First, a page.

Op-Ed: There’s a better way to vote: Choose more than one candidate and rank them

Maine's ranked-choice ballot for the 2018 midterms.
Maine’s ranked-choice ballots for the 2018 midterms. Maine is the only state that uses ranked-choice voting for statewide and national elections, although it won’t apply to presidential primaries until 2024.
(Robert F. Bukaty / Associated Press)

On Tuesday, it was election day in three states, including Illinois. But you could also have gone to the polls more than two weeks earlier in Illinois, on March 2.

Like the District of Columbia and 37 other states, including Arizona and Florida, Illinois allows its citizens to vote on or before election day, in person or with a mail-in/drop-off ballot. In California, many voters get up to 11 days to vote at the polls and nearly a month to vote by mail. Colorado, Hawaii, Oregon and Washington have all-mail voting systems. The voters in those four states get their ballots two to three weeks before an election, and they can mail them in according to deadlines each state sets, or drop them off at designated places on election day.

These various early voting rules are meant to make it more convenient to cast a ballot. The idea is to increase participation in the democratic process and to decrease long lines at the polls. It’s all good, except when early voting works against its own goals of perfecting democracy: A lot can happen in a race just before election day, so early voting can mean wasted votes.

The crucial Super Tuesday primaries this year were proof of that. All of the voting states but one, Alabama, had some form of early voting that day. Democratic primary voters who cast their ballots as late as the weekend before March 3 would have seen major candidates drop out of the race after they voted. If they chose Pete Buttigieg, Amy Klobuchar or Tom Steyer, they essentially voted in vain. Illinois voters who showed up very early on March 2 to vote could have wasted their votes on Klobuchar or Elizabeth Warren.


It doesn’t have to be that way. Ranked-choice voting could have maintained the advantages of early voting, without the downside.

Under a ranked-choice system, first-choice votes for those Super Tuesday primary candidates who dropped out before election day would have gone to voters’ second-choice candidate, then to their third-choice candidate if their second-choice candidate was eliminated, and so on until the votes landed on a candidate who won at least 15% of votes and therefore qualified for a share of Democratic delegates.

If your heart was with Buttigieg but you also preferred Michael R. Bloomberg to the rest of the field, you could have ranked Buttigieg first, Bloomberg second and instead of your vote not counting when Buttigieg dropped out, it would have shored up Bloomberg’s support.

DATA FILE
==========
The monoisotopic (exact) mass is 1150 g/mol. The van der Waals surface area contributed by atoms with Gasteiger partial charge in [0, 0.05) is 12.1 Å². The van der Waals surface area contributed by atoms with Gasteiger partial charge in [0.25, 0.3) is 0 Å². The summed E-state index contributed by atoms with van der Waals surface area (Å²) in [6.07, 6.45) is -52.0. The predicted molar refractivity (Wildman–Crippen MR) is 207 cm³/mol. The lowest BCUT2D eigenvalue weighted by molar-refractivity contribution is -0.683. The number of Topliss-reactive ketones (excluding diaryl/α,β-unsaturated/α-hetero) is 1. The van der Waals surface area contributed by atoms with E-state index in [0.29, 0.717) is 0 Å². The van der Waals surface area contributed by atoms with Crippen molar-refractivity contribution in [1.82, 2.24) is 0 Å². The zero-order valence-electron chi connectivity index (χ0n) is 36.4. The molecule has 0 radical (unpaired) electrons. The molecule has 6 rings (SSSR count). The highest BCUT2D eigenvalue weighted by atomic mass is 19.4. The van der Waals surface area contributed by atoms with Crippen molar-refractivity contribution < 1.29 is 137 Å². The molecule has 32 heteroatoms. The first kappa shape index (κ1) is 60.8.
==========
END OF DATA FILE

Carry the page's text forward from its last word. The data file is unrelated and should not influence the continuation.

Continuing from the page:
In a general election, where there are usually fewer candidates, ranked choice still fortifies your vote: If your first choice is eliminated because the candidate receives the fewest first-preference votes, the vote goes to the second pick, and so on until only two candidates are left standing. The highest vote-getter of the top-two candidates wins.


In 2020, five states (Alaska, Nevada, Hawaii, Kansas, Wyoming) are using ranked choice for presidential nominations in major party caucuses or primaries. Currently, Maine is the only state to use ranked choice voting for all state and federal elections with the exception of presidential primaries (it will be implemented for primaries in 2024).

Ranked voting is much more common in municipal elections. Eighteen towns and cities, including Berkeley, Oakland, Minneapolis, San Francisco and St. Louis, have ranked-choice voting. Cambridge, Mass., has used it since 1941. New York will adopt it in all city primary and special elections beginning in 2021.

Ranked choice’s superiority is perhaps most clear in situations like this year’s Super Tuesday, where early voting combines with a big field. But it has other advantages; among them: It can prevent “vote-splitting” in races with multiple candidates from one party. For state and municipal elections, it can replace expensive winnowing caucuses and primaries altogether, saving money and time, but still giving voters the same level of choice. It helps grass-roots candidates; they often lose supporters who fear throwing away votes on a little-known newcomer or outsider. And it encourages civil campaigning because candidates are not only vying for base support but also seeking to appeal to supporters of other candidates who could get eliminated in early tabulations.

We should all want to maximize participation in our democracy. Early voting gets us part of the way there. More states should add ranked choice voting to the effort.


Sean McMorris is the Los Angeles/San Gabriel Valley chapter leader of Represent.Us and an organizing and policy consultant for California Common Cause.